April 5, 2021
New Treatments Expand Options for Patients with Persistent Cancers
The U.S. Food and Drug Administration recently approved two new treatment approaches for certain types of non-Hodgkin lymphomas which were assessed in pioneering clinical trials at John Theurer Cancer Center at Hackensack Meridian Hackensack University Medical Center: umbralisib and CAR T-cell therapy.
Umbralisib (Ukoniq™) was approved on February 5 for patients with marginal zone lymphoma or follicular lymphoma whose cancer came back or continued to grow despite prior treatment. It works by blocking multiple enzymes involved in cancer growth. It is very convenient for patients because it is a tablet that can be taken by mouth.
CAR T-cell therapy with axicabtagene ciloleucel (Yescarta®) was approved on March 5 for use in patients with follicular lymphoma that persists or came back after two or more prior therapies. With CAR T-cell therapy, immune cells called T cells are removed from the patient, genetically modified in the laboratory to recognize certain targets and attack cancer cells, grown to larger quantities (hundreds of millions), and returned to the patient—where these modified T cells can now find, bind to, and kill cancer cells. The treatment is given intravenously in the hospital like a transfusion.
Physicians in the Lymphoma Division at John Theurer Cancer Center have been at the forefront of the development of many novel therapies for lymphoma. Lori Leslie, M.D., director of the Indolent Lymphoma and Chronic Lymphocytic Leukemia programs at John Theurer Cancer Center, is the principal investigator at Hackensack Meridian Hackensack University Medical Center for the UNITY-NHL clinical trial of umbralisib in marginal zone and follicular lymphoma as well as the ZUMA-5 clinical trial of axicabtagene ciloleucel in patients with follicular lymphoma. The findings of these two studies led to the recent FDA approvals.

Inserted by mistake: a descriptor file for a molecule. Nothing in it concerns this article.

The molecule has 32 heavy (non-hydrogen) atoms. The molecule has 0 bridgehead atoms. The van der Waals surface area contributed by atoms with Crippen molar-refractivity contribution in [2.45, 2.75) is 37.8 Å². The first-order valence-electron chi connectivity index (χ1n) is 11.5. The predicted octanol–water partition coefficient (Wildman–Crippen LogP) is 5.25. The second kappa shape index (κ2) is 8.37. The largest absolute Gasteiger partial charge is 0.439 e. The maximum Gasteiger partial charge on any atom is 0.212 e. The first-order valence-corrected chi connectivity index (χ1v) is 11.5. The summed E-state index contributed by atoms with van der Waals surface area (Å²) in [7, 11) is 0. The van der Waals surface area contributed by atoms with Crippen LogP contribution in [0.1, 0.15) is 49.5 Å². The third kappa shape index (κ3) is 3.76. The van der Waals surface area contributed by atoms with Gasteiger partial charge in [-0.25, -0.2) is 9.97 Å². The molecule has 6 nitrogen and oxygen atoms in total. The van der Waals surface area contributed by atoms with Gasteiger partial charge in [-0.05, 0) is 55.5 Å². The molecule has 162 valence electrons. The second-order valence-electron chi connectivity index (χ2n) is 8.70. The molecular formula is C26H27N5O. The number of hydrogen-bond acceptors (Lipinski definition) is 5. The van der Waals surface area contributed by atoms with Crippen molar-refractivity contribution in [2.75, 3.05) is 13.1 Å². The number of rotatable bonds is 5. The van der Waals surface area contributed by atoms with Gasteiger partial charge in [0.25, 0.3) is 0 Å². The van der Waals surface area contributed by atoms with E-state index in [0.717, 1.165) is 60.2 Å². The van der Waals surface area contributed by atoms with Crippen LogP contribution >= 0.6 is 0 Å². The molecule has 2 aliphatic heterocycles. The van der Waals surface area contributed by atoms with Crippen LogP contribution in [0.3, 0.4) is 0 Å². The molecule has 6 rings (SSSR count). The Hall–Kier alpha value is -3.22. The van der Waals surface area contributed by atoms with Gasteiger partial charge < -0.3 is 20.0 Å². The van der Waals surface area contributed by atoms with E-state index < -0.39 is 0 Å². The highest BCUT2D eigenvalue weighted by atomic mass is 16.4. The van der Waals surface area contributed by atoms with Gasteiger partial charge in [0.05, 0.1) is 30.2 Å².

Said Dr. Leslie, “We are very excited to be able to offer patients with these challenging cancers additional treatment options with the potential to improve their outcomes and extend their lives.”
“The treatment of non-Hodgkin lymphomas is a rapidly transforming field, offering new and needed options in patients who failed standard therapies,” said Andre Goy, M.D., Chairman & Executive Director, Lymphoma Division Chief – John Theurer Cancer Center, Chief Science Officer – RCCA, Lydia Pfund Chair for Lymphoma, Professor of Medicine – Georgetown University, Professor and Chair, Dept. of Oncology, Hackensack Meridian School of Medicine. “JTCC broad clinical research program has allowed us to be at the forefront of these new developments and our CAR T cell program was the 1st implemented in NJ and remains the lead CART program in the state with trials in lymphoma, myeloma, leukemia and now even solid tumors”.